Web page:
“Pilar is one of the smartest people I’ve ever met,” acknowledges Dean. “I’ve seen her take a good idea and help the writer make it GREAT. The work that comes out of her classes is truly astounding. She knows every genre and their pitfalls and how to avoid them, or how to take a scene that’s be done a million times in a genre and turn it on it’s head and make it fresh. It’s kind of magical to watch. She’s not a one size fits all type of consultant. She listens to the writer’s voice first and foremost.”
Ali Imran, a filmmaker whose comedy, “Ben Siegel Has Landed,” was written under the guidance of Alessandra and placed as a quarterfinalist at last year’s Austin Film Festival and the top 15% of the 2012 Nicholl competition, is another writer who credits much of the improvements in his work to session time with Alessandra.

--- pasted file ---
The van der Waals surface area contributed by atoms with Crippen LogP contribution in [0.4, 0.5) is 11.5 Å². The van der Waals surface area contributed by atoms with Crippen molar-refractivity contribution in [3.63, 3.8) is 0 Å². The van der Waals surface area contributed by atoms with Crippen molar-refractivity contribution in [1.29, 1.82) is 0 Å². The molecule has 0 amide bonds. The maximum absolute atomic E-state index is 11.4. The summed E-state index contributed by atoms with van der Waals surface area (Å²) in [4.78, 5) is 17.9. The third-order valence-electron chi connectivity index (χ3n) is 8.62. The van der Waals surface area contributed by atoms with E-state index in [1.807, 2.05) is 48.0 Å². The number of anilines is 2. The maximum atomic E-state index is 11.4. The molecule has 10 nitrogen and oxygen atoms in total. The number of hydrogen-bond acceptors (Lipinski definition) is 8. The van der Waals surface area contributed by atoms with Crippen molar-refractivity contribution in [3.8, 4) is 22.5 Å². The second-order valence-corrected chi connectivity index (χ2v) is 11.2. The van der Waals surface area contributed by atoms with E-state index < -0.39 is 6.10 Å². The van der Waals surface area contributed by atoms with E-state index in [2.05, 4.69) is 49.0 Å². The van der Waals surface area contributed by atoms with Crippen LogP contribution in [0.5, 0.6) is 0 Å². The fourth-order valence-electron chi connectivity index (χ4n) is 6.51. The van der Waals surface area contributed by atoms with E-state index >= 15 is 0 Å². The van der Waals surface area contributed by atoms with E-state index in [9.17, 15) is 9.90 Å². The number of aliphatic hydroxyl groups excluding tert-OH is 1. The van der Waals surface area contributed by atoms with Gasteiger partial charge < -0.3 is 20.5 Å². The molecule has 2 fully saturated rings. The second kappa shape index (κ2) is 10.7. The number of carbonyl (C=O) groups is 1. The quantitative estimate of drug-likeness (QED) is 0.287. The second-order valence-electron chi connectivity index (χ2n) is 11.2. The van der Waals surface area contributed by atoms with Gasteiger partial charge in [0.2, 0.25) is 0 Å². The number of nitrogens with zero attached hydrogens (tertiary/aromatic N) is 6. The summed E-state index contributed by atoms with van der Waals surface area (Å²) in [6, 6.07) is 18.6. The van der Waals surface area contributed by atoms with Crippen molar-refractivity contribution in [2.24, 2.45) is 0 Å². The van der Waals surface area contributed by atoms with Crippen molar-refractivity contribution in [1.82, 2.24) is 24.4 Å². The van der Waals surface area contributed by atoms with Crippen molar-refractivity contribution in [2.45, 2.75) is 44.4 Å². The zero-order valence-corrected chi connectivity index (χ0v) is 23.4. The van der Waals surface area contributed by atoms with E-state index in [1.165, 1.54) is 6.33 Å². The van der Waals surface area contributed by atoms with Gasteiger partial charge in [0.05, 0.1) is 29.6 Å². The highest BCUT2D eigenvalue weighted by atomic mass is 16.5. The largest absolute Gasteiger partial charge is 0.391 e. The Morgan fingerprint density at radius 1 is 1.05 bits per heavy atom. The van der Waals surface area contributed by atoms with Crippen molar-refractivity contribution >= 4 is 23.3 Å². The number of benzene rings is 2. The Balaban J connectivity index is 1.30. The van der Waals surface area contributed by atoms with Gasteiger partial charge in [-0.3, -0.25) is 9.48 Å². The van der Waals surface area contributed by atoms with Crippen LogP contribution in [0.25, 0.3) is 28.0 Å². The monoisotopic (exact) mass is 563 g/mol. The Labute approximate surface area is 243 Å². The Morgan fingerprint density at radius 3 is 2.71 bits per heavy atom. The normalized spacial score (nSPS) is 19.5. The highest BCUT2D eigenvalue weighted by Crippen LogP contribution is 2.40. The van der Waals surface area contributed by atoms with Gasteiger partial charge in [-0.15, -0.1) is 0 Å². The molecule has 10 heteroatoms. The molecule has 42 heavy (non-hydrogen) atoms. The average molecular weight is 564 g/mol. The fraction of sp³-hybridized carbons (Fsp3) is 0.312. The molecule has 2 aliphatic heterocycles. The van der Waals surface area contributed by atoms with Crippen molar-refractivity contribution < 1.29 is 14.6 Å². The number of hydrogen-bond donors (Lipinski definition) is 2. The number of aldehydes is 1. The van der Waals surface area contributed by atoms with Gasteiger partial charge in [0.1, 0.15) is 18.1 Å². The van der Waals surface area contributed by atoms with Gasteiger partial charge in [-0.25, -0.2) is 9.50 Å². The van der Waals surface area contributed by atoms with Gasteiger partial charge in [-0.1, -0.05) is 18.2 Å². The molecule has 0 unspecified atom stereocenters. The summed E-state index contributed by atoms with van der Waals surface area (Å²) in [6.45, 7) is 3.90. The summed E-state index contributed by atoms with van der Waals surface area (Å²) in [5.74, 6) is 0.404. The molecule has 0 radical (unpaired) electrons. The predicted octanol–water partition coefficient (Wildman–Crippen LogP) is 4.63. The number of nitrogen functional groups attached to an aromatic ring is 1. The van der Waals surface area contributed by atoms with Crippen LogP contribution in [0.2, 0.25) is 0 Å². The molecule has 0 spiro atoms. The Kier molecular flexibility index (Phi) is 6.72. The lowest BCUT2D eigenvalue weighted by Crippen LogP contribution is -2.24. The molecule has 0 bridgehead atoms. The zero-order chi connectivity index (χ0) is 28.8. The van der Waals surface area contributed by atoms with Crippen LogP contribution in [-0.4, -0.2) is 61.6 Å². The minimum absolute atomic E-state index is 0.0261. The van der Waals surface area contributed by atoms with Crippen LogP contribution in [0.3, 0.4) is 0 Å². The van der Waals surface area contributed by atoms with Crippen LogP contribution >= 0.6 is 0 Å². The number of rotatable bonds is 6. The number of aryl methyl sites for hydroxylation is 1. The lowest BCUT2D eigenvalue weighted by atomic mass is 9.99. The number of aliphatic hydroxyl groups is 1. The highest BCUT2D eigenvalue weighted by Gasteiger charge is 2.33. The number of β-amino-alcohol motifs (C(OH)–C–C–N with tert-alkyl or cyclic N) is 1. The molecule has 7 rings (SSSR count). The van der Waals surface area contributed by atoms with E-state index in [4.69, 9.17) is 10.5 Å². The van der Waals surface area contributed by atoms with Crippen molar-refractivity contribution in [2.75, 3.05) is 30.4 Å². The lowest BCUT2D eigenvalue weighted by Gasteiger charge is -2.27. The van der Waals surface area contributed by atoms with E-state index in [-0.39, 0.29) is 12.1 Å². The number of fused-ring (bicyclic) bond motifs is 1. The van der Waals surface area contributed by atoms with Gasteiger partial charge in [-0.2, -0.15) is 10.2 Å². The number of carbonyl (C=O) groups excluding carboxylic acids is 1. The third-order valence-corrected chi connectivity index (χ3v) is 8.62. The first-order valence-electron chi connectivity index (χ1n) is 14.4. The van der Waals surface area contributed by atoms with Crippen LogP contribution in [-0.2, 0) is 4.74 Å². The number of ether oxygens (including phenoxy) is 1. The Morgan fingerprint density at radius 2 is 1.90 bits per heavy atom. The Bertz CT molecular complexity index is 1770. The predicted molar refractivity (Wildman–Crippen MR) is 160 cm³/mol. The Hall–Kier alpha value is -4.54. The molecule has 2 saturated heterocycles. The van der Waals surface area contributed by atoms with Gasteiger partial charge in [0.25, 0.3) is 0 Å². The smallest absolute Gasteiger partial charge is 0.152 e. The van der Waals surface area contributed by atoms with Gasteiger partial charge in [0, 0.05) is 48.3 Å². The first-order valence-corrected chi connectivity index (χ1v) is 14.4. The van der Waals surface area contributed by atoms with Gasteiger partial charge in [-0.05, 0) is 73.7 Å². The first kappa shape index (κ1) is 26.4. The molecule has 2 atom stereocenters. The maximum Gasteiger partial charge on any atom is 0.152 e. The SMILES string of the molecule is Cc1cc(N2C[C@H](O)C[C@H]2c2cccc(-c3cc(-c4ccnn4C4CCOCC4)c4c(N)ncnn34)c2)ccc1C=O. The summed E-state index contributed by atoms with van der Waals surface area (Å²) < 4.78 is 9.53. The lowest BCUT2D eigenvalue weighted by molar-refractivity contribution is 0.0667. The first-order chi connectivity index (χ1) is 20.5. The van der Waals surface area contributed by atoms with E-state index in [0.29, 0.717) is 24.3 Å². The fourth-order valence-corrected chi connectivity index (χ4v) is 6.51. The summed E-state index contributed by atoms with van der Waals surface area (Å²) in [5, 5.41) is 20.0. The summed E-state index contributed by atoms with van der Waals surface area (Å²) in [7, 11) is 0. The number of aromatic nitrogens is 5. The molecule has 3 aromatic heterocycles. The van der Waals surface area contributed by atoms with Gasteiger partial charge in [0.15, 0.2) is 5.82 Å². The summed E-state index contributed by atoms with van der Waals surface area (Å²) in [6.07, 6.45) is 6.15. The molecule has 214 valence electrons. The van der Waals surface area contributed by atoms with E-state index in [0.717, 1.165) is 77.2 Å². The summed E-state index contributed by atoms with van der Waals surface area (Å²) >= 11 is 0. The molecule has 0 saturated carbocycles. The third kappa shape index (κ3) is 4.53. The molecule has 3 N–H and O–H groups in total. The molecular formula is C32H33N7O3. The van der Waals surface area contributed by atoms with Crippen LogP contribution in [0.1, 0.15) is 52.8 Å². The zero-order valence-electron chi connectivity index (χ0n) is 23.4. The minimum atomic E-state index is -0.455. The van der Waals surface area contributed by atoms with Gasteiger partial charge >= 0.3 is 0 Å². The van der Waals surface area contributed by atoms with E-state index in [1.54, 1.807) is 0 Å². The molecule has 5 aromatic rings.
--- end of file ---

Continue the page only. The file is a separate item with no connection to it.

“We talked for what was probably an hour or two, going page by page through all of her notes, discussing what was good, troubleshooting what could use work, and so on. After the session, I had a strong set of tasks set out for me that I could hack away at, further building my confidence in the story.” After a series of rewrites, Imran’s script was eventually optioned by a production company, while a second script that he completed incorporating many of the techniques learned from Alessandra, titled “V-day,” placed as a semifinalist in the Austin competition. Rather than distancing himself from Alessandra after his initial success, Imran is one of many students who find themselves returning both to the instructor and her techniques, in large part because their experiences using her tools and working with her have shown incontrovertibly positive results.